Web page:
By Liz, thrilled beyond measure that we didn’t bear the brunt of the killer snowstorm over the weekend!
I had a totally different blog post started for today—all about killing off real people as thinly disguised characters in novels—but I changed my mind. (Don’t worry, more on that another time. I have lots to say on the topic.)
I changed my mind because something happened recently that deserves attention.
It’s been a season of loss for so many people, myself included. From personal losses to losses that touch millions of people (David Bowie, Glenn Frey, who can relate?). Today, I wanted to pay tribute to another man who was recently lost—a man named Fred.
Fred lived in Boston. I didn’t actually know Fred – we never even met – but I know some of his friends and heard about his incredible story last year after he became ill. That story compelled me to mention Fred in my latest book, in my rescue shout-out section. While Fred had many human friends, what made him special was his friendship with another species – cats.
For about thirty years, he took care of hundreds – maybe thousands – of stray, abandoned and feral cats on the Boston streets. This meant giving every extra cent of his social security, which he lived off of, to the cats for food, shelter and whatever else they needed to be comfortable. It meant getting up in the middle of the night to do his feeding rounds. It meant living with extreme heartache daily, watching the plight of these cats and knowing that, no matter how much he did, they were destined to a hard life living outside in extreme heat and cold, facing traffic and wildlife and people who wished them harm.
Since becoming ill, Fred’s friends and friends of the other feral feeders have rallied to cover his feeding stations. When Fred passed away earlier this month, humans and cats alike mourned his loss. And now many of those humans are working at filling some big shoes.
I wish I could tell you more about Fred, some of the little nuances that people always share when someone special leaves their life. But really, the most important thing about Fred that we all can remember is his compassionate heart. Fred loved cats, and spent his life taking care of them. I think that’s all you need to know.
Anyone interested in Boston’s Forgotten Felines, the organization Fred worked with, should check out their Facebook page.
And if you’re so inclined, pay it forward in memory of a man who lived his life putting others before himself.
Readers, do you have a hero who inspires you?
What a wonderful man, Liz. Thanks for bringing him to our attention. One of my quiet heroes is 85 and failing and I wonder how long we’ll still have him. Richard Gale has been working behind the scenes in my town for a couple of decades: planting trees, landscaping the middle school courtyard, establishing an outdoor skating rink, all as a volunteer. Closest to my heart, though, was his tireless maintenance of our historic Friends Meetinghouse. He almost singlehandedly moved the granite steps in front in his late seventies. He built period-appropriate cabinets, found someone to restore the ten-foot-high windows, made sure the snow and ice were off the walkways, and so, so much more. All without tooting his own horn or complaining, and always with a twinkle in his eye.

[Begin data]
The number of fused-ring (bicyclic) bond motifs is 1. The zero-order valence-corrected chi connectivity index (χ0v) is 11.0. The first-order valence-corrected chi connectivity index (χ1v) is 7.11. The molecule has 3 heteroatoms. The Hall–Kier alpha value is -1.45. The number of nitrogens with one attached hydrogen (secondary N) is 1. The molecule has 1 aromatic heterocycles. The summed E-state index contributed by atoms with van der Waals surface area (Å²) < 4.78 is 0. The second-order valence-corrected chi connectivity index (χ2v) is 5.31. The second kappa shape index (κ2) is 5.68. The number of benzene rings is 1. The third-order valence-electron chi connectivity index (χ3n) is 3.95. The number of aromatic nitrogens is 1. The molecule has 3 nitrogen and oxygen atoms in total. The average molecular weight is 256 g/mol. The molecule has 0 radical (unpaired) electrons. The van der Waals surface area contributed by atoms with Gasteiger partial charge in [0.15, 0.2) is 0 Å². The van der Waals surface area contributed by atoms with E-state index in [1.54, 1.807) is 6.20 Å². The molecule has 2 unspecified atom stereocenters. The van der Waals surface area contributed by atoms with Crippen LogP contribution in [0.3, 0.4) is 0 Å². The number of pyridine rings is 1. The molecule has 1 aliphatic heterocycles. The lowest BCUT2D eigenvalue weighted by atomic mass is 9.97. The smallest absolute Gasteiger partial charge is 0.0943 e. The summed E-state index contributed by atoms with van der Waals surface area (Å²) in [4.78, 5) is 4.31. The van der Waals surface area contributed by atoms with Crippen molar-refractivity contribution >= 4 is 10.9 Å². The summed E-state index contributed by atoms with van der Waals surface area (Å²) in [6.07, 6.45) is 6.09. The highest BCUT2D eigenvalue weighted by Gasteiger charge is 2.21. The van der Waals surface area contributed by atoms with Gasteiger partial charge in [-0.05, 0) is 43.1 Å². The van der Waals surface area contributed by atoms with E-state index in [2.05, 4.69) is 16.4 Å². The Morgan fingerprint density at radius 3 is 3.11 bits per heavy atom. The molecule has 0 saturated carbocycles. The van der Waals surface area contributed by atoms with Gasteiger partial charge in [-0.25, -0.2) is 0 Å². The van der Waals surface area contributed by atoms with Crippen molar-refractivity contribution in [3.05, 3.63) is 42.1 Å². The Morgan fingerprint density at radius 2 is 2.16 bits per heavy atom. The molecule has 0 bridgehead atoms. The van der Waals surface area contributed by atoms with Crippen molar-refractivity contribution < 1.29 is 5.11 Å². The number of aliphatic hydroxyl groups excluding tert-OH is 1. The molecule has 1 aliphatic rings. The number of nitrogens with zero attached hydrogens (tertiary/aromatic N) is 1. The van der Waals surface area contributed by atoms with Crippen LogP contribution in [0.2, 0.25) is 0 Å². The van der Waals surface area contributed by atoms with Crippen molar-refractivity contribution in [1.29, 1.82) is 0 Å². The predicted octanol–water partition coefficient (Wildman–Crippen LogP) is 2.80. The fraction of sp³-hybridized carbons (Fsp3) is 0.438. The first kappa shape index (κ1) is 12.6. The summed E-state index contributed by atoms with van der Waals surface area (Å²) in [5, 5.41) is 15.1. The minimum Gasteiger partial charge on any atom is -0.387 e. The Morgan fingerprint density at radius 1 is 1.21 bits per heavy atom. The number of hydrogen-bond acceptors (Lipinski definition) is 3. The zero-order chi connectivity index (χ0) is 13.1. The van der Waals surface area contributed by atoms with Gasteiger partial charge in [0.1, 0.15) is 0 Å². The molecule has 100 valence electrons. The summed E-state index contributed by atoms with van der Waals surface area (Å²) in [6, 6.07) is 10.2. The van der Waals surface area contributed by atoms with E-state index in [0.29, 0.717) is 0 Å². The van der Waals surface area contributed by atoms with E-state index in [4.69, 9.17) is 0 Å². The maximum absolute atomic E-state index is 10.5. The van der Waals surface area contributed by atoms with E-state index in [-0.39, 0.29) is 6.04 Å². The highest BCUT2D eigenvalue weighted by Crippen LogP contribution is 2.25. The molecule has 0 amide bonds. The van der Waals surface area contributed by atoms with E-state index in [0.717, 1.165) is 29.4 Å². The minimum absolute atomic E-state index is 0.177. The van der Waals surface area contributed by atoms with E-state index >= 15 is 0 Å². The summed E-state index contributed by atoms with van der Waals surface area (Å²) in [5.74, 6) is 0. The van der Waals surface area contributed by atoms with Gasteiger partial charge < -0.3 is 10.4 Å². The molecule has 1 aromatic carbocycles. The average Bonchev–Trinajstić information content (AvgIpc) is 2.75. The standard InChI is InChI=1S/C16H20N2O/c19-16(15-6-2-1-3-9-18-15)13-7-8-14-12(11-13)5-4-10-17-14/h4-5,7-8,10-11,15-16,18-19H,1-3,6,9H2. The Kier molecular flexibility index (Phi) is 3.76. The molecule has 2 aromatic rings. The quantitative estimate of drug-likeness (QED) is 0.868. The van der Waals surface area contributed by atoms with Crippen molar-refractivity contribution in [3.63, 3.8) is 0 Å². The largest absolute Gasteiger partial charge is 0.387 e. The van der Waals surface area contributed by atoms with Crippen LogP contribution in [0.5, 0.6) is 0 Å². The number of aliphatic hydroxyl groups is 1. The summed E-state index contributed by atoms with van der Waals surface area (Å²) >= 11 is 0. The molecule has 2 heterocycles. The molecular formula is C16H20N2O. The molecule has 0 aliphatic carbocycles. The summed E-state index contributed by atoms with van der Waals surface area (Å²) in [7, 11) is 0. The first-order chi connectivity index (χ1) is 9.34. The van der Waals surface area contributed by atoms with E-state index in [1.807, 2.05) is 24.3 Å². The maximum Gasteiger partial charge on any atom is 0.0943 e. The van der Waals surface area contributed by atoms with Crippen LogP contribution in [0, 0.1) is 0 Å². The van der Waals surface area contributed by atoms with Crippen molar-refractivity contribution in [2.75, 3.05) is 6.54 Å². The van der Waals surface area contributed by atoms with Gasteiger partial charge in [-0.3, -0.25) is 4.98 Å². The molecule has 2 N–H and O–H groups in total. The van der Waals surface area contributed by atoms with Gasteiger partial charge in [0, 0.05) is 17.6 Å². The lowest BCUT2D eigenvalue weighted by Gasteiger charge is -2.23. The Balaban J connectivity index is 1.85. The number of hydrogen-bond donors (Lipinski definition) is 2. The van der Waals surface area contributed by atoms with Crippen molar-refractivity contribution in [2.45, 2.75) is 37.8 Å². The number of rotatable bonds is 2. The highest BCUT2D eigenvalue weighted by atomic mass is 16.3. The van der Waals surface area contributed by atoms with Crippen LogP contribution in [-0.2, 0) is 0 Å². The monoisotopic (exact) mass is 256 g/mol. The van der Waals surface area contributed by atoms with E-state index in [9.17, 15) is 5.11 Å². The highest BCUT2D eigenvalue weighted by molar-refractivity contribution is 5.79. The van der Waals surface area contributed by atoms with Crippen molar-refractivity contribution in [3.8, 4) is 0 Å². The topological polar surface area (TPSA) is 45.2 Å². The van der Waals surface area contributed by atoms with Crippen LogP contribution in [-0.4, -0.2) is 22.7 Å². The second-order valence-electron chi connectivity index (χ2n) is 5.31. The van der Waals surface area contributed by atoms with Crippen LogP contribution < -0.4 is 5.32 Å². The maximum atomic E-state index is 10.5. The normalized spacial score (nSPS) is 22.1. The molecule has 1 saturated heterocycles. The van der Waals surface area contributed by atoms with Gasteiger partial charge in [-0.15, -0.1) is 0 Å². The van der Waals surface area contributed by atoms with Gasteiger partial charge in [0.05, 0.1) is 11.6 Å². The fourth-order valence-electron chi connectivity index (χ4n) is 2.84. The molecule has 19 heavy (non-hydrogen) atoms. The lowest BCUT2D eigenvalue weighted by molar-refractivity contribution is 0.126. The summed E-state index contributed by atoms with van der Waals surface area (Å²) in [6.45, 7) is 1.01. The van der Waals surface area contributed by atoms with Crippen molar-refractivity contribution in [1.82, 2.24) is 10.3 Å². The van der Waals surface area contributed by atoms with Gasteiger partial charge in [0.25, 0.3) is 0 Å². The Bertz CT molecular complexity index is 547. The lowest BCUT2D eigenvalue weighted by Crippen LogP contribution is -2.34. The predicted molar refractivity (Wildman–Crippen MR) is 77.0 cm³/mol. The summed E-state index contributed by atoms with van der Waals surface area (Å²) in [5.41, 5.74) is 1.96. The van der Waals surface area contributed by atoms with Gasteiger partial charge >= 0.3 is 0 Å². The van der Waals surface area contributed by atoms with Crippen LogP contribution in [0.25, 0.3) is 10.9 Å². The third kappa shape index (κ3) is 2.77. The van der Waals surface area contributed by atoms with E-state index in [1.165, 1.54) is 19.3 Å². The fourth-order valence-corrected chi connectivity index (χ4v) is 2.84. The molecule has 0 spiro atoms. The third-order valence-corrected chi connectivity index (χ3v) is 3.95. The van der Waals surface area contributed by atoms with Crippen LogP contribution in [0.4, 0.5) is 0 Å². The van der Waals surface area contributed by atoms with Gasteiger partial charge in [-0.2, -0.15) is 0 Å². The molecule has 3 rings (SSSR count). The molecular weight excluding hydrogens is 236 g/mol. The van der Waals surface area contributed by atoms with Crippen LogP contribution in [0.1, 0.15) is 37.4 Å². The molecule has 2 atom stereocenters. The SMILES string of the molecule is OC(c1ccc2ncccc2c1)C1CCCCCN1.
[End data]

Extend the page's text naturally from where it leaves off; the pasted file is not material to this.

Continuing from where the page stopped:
I remember you mentioning him before, Edith. He sounds like a sweetie 🙂
Reblogged this on Brand Fearless ~ Kim Fleck and commented:
Felines and humans mourn the lost of their hero Fred
The world lost a true hero and he will be greatly missed. Thank you Fred for caring when others looked away and for being part of the solution. You will forever be an inspiration to animal advocates everywhere.
So well said. Fred was one of the great ones!
I too never met Fred. But I mourn his loss. I know his friends miss him terribly. And the cats! What a beautiful passage you’ve written, thank you. Joni, his dear friend, will appreciate it. I rescue, house and feed kittens/cats everyday here in my part of the world, with a group of volunteers who work tirelessly beside me. It is work that is hard on the heart and fills it at the same time. Again, thank you!
Agree, Robyn – all of us who do this work feel the impact. Thanks for all you do.
What a lovely tribute, Liz!
Thank you so very much Liz. Fred would blush with pride.
Sounds like a very special man.
A lovely tribute, Liz.
Fred was indeed special, amd this was a lovely tribute, Liz. He wasn’t in the public eye like some of the others who died recently, but he was his own kind of human hero.
I am reminded of Mandy Morton, who thankfully, is still alive and kicking in England. A musician and theatre journalist for many years, she has a special fondness for cats. Mandy decided to write a series of wry, humorous books about a world where all the characters are cats. “The No. 2 Feline Detective Agency” series will soon be available in the US, and proceeds from sales all go to housing and caring for senior and homeless cats. Ankther hero in action.
I am from “Boston” I worked at “Angell Memorial Animal Hospital” for 20 years. I am now in “Miami” Volunteering at “MDAS” a “huge” animal shelter, which I Love. Extremely happy & proud to read this very deserving tribute to “Fred”. Thank you for recognizing all that “Fred” has done & making people aware of all his hard work & dedication for so many years & all the cats he has fed, cared for & Loved. “Joni Nelson” is right up there with “Fred” working tirelessly “all the time” with her wonderful volunteers caring for & feeding the neglected, starving & unhealthy cats they all Love….”Very Special People”
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